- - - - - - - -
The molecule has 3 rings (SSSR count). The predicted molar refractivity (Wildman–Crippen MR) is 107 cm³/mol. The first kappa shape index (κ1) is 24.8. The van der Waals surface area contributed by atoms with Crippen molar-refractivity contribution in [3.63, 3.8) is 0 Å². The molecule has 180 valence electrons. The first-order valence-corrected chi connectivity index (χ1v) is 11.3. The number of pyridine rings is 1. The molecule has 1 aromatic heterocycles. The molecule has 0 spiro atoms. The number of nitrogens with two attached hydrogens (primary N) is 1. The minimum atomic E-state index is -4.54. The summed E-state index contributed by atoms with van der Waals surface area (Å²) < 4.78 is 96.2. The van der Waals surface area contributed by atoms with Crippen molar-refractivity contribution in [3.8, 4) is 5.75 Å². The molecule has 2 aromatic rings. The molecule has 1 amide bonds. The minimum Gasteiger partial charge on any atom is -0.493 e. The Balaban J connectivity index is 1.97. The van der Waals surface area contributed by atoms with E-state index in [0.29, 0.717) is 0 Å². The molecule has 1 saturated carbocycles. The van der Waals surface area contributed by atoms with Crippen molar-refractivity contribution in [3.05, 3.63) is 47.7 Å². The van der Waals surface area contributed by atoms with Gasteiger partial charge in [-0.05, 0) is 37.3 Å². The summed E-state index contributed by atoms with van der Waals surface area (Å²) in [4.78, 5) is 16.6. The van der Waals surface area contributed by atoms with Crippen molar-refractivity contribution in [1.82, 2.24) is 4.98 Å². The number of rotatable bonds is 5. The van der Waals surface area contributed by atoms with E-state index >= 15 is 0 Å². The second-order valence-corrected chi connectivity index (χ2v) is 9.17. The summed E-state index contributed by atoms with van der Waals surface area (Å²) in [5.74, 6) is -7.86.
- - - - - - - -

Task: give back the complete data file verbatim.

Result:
The molecule has 3 rings (SSSR count). The predicted molar refractivity (Wildman–Crippen MR) is 107 cm³/mol. The first kappa shape index (κ1) is 24.8. The van der Waals surface area contributed by atoms with Crippen molar-refractivity contribution in [3.63, 3.8) is 0 Å². The molecule has 180 valence electrons. The first-order valence-corrected chi connectivity index (χ1v) is 11.3. The number of pyridine rings is 1. The molecule has 1 aromatic heterocycles. The molecule has 0 spiro atoms. The number of nitrogens with two attached hydrogens (primary N) is 1. The minimum atomic E-state index is -4.54. The summed E-state index contributed by atoms with van der Waals surface area (Å²) < 4.78 is 96.2. The van der Waals surface area contributed by atoms with Crippen molar-refractivity contribution in [3.8, 4) is 5.75 Å². The molecule has 2 aromatic rings. The molecule has 1 amide bonds. The minimum Gasteiger partial charge on any atom is -0.493 e. The Balaban J connectivity index is 1.97. The van der Waals surface area contributed by atoms with E-state index in [0.29, 0.717) is 0 Å². The molecule has 1 saturated carbocycles. The van der Waals surface area contributed by atoms with Crippen molar-refractivity contribution in [3.05, 3.63) is 47.7 Å². The van der Waals surface area contributed by atoms with Gasteiger partial charge in [-0.05, 0) is 37.3 Å². The summed E-state index contributed by atoms with van der Waals surface area (Å²) in [4.78, 5) is 16.6. The van der Waals surface area contributed by atoms with Crippen molar-refractivity contribution in [1.82, 2.24) is 4.98 Å². The number of rotatable bonds is 5. The van der Waals surface area contributed by atoms with E-state index >= 15 is 0 Å². The second-order valence-corrected chi connectivity index (χ2v) is 9.17. The summed E-state index contributed by atoms with van der Waals surface area (Å²) in [5.74, 6) is -7.86.